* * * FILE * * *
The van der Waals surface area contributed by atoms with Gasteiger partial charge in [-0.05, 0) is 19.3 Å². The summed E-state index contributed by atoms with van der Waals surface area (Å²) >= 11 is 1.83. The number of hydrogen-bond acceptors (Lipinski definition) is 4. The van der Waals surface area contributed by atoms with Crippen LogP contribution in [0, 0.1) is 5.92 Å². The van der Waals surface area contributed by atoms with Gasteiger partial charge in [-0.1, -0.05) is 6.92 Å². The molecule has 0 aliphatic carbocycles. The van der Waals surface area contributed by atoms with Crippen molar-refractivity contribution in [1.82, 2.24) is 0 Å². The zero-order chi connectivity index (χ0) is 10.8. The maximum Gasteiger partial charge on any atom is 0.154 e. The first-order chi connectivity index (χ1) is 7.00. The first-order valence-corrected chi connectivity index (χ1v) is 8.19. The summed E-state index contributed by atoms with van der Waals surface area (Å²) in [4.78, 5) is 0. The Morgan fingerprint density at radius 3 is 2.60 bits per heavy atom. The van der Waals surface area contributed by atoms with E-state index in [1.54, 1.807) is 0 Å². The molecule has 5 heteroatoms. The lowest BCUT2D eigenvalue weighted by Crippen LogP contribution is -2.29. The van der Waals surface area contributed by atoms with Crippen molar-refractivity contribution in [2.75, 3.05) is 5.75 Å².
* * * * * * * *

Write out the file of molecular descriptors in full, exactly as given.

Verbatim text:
The van der Waals surface area contributed by atoms with Gasteiger partial charge in [-0.05, 0) is 19.3 Å². The summed E-state index contributed by atoms with van der Waals surface area (Å²) >= 11 is 1.83. The number of hydrogen-bond acceptors (Lipinski definition) is 4. The van der Waals surface area contributed by atoms with Crippen LogP contribution in [0, 0.1) is 5.92 Å². The van der Waals surface area contributed by atoms with Gasteiger partial charge in [-0.1, -0.05) is 6.92 Å². The molecule has 0 aliphatic carbocycles. The van der Waals surface area contributed by atoms with Crippen molar-refractivity contribution in [1.82, 2.24) is 0 Å². The zero-order chi connectivity index (χ0) is 10.8. The maximum Gasteiger partial charge on any atom is 0.154 e. The first-order chi connectivity index (χ1) is 7.00. The first-order valence-corrected chi connectivity index (χ1v) is 8.19. The summed E-state index contributed by atoms with van der Waals surface area (Å²) in [4.78, 5) is 0. The Morgan fingerprint density at radius 3 is 2.60 bits per heavy atom. The van der Waals surface area contributed by atoms with E-state index in [1.54, 1.807) is 0 Å². The molecule has 5 heteroatoms. The lowest BCUT2D eigenvalue weighted by Crippen LogP contribution is -2.29. The van der Waals surface area contributed by atoms with Crippen molar-refractivity contribution in [2.75, 3.05) is 5.75 Å².